1st Edition

Christian Modernities in Britain and Ireland in the Twentieth Century

Edited By John Carter Wood Copyright 2023
    174 Pages
    by Routledge

    174 Pages
    by Routledge

    The dramatic social, cultural, and political changes in the twentieth century posed challenges and opportunities to Christian believers in Britain and Ireland: many, whether in the churches or among the laity, sought to adapt their faith to what was seen as a new, “modern” world fundamentally different than the one in which Christianity had risen to a position of institutional and cultural dominance. Alongside the more long-term processes of industrialisation, urbanisation, and democratisation, the formative experiences of war and post-war reconstruction, confrontations with totalitarianism, changing relations between the sexes, and engagements with an increasingly assertive “secular” culture inspired many Christians not only to reconsider their faith but also to try to influence the emerging modernity.

    The chapters in this volume address various specific topics – from mass politics to sexuality – but are linked by a stress on how Christians played active roles in building “modern” life in twentieth-century Britain and Ireland. Tensions and ambiguities between “religious” and “secular” and between “modern” and “traditional” make understanding Christian encounters with modernity a valuable topic in the exploration of the complexities of twentieth-century cultural and intellectual history.

    This book will be of great value to students and scholars in the fields of history including modern British history, religion, and the intersectionality of gender and religion.

    The chapters in this book were originally published as a special issue of Contemporary British History.

    Introduction: Christian modernities in Britain and Ireland in the twentieth century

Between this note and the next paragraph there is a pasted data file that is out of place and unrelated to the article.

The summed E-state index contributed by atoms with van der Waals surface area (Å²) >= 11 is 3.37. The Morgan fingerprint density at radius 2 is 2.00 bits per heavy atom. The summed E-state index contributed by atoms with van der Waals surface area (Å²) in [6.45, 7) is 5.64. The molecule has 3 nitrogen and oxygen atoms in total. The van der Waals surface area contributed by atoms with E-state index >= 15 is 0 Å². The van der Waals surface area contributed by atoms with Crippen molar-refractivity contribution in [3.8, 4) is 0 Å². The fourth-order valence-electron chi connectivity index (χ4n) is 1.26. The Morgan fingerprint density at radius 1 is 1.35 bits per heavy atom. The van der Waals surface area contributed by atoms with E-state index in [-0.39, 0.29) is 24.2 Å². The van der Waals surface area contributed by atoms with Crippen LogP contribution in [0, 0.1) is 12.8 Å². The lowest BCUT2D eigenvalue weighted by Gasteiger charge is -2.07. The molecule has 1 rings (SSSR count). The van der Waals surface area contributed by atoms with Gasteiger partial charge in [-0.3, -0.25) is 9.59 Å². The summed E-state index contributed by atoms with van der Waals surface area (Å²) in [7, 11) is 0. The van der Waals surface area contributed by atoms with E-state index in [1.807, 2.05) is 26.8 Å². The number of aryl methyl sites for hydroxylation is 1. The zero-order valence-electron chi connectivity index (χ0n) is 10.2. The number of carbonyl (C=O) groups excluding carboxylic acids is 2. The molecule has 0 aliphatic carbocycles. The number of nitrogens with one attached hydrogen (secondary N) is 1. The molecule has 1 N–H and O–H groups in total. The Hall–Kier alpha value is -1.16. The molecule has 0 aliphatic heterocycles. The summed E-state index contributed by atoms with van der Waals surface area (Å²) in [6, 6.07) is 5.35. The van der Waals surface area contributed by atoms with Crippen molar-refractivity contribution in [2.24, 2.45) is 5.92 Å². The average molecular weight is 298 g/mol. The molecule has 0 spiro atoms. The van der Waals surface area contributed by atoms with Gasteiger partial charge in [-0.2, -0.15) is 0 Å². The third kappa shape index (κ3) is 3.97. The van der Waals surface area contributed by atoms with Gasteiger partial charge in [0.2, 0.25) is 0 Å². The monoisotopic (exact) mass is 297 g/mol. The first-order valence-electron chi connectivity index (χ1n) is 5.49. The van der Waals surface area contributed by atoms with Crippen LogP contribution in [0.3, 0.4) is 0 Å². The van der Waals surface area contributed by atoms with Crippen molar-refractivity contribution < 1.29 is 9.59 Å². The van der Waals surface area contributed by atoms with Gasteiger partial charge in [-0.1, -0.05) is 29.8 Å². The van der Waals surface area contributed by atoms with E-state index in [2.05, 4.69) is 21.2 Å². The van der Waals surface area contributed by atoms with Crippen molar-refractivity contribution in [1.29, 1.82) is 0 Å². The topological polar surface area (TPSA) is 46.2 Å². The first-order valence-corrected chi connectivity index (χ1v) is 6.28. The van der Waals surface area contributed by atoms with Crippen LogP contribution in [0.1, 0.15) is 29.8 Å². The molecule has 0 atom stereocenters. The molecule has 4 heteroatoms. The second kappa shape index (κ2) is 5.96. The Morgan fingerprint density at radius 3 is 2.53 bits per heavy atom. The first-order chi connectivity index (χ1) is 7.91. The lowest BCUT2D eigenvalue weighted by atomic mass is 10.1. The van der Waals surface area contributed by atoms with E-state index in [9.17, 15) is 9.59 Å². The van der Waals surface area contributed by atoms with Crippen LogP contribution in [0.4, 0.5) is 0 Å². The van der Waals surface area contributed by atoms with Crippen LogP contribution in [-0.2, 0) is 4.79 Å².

John Carter Wood

    1. Religion and the rise of mass democracy in Britain

    Pippa Catterall

    2. Reframing the ‘laws of life’: catholic doctors, natural law and the evolution of catholic sexology in interwar Britain

    Alana Harris

    3. ‘The Relation of the Sexes’: towards a Christian view of sex and citizenship in interwar Britain

    Laura Monica Ramsay

    4. Going ‘part of the way together’: Christian intellectuals, modernity and the secular in 1930s and 1940s Britain

    John Carter Wood

    5. ‘Christian civilisation’, ‘modern secularisation’, and the revolutionary re-imagination of British modernity, 1954-1965

    Sam Brewitt-Taylor

    6. Clerical modernisers and the media in Ireland: the journalism of Fr Gerry Reynolds

    Gladys Ganiel


    John Carter Wood is a researcher at the Leibniz Institute of European History, Mainz, Germany. He is the author of Violence and Crime in Nineteenth-Century England: The Shadow of Our Refinement (2004); The Most Remarkable Woman in England: Poison, Celebrity and the Trials of Beatrice Pace (2012); and This Is Your Hour: Christian Intellectuals in Britain and the Crisis of Europe (2019). He has written several articles and essays on the topics of crime, violence, media, gender, and intellectual history.